SafePass has made a splash on the Houston digital innovation scene and was even named one of the most promising startups at the recent Texas Digital Summit.

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Building Houston

 
 

From software and IoT to decarbonization and nanotech, here's what 10 energy tech startups you should look out for. Photo via Getty Images

This week, energy startups pitched virtually for venture capitalists — as well as over 1,000 attendees — as a part of Rice Alliance for Technology and Entrepreneurship's 18th annual Energy and Clean Tech Venture Forum.

At the close of the three-day event, Rice Alliance announced its 10 most-promising energy tech companies. Here's which companies stood out from the rest.

W7energy

Based in Delaware, W7energy has created a zero-emission fuel cell electric vehicle technology supported by PiperION polymers. The startup's founders aim to provide a more reliable green energy that is 33 percent cheaper to make.

"With ion exchange polymer, we can achieve high ionic conductivity while maintaining mechanical strength," the company's website reads. "Because of the platform nature of the chemistry, the chemical and physical properties of the polymer membranes can be tuned to the desired application."

Modumetal

Modumetal, which has its HQ in Washington and an office locally as well, is a nanotechnology company focused on improving industrial materials. The company was founded in 2006 by Christina Lomasney and John Whitaker and developed a patented electrochemical process to produce nanolaminated metal alloys, according to Modumetal's website.

Tri-D Dynamics

San Francisco-based Tri-D Dynamics has developed a suite of smart metal products. The company's Bytepipe product claims to be the world's first smart casing that can collect key information — such as leak detection, temperatures, and diagnostic indicators — from underground and deliver it to workers.

SeekOps

A drone company based in Austin, SeekOps can quickly retrieve and deliver emissions data for its clients with its advance sensor technology. The company, founded in 2017, uses its drone and sensor pairing can help reduce emissions at a low cost.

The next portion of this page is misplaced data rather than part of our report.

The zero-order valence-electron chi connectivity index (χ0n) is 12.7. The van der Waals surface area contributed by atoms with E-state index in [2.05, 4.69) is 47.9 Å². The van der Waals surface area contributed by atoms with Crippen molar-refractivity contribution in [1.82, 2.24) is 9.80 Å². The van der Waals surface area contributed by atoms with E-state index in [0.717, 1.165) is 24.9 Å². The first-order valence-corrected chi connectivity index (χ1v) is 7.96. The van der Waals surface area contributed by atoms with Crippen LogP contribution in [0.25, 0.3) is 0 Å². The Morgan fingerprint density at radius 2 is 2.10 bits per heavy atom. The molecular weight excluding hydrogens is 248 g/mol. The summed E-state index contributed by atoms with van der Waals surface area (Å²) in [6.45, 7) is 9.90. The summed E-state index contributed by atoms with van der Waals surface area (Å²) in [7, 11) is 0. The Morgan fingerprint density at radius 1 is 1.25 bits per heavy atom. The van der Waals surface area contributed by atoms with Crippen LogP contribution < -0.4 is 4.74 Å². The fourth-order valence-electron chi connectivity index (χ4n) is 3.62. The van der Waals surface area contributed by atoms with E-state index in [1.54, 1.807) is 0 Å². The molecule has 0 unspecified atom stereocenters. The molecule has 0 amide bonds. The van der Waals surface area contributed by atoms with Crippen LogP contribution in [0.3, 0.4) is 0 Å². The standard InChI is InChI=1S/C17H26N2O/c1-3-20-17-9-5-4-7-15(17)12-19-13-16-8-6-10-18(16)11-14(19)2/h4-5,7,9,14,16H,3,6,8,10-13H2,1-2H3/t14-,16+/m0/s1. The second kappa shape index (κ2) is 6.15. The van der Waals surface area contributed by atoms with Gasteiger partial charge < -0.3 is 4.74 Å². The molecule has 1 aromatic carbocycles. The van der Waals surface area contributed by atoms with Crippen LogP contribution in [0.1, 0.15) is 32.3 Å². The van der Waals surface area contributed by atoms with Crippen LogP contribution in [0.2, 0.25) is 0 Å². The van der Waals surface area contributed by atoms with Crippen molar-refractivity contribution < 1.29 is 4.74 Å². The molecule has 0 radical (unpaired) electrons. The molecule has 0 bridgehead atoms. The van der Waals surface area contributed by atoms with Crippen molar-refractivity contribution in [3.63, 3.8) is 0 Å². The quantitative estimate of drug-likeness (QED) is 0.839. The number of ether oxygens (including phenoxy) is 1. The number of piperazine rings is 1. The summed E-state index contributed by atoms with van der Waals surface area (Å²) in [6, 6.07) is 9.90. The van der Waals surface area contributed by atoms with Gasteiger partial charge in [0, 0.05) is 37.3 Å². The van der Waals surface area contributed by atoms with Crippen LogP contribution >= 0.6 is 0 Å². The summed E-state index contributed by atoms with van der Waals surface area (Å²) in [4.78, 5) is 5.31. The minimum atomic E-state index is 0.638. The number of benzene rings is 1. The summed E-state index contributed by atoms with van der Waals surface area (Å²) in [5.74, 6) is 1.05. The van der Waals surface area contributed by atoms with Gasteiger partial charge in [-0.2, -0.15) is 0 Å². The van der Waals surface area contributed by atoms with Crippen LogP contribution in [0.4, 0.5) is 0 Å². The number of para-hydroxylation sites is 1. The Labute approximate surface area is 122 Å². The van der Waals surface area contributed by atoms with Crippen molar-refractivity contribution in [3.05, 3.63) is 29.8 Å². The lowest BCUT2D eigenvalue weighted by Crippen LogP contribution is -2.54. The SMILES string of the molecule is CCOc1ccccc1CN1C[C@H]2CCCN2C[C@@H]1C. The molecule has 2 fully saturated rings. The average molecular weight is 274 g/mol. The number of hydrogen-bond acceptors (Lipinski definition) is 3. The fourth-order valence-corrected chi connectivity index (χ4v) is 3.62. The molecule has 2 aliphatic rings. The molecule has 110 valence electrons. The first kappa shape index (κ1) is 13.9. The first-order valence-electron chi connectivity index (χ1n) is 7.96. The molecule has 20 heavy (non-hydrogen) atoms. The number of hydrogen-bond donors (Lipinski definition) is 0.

Akselos

Switzerland-based Akselos has been using digital twin technology since its founding in 2012 to help energy companies analyze their optimization within their infrastructure.

Osperity

Osperity, based in Houston's Galleria area, is a software company that uses artificial intelligence to analyze and monitor industrial operations to translate the observations into strategic intelligence. The technology allows for cost-effective remote monitoring for its clients.

DroneDeploy

DroneDeploy — based in San Francisco and founded in 2013 — has raised over $92 million (according to Crunchbase) for its cloud-based drone mapping and analytics platform. According to the website, DroneDeploy has over 5,000 clients worldwide across oil and gas, construction, and other industries.

HEBI Robotics

Pittsburgh-based HEBI Robotics gives its clients the tools to build custom robotics. Founded 2014, HEBI has clients — such as NASA, Siemens, Ericsson — across industries.

CarbonFree Chemicals

CarbonFree Chemicals, based in San Antonio and founded in 2016, has created a technology to turn carbon emissions to useable solid carbonates.

SensorUp

Canadian Internet of Things company, SensorUp Inc. is a location intelligence platform founded in 2011. The technology specializes in real-time analysis of industrial operations.

"Whether you are working with legacy systems or new sensors, we provide an innovative platform that brings your IoT together for automated operations and processes," the company's website reads.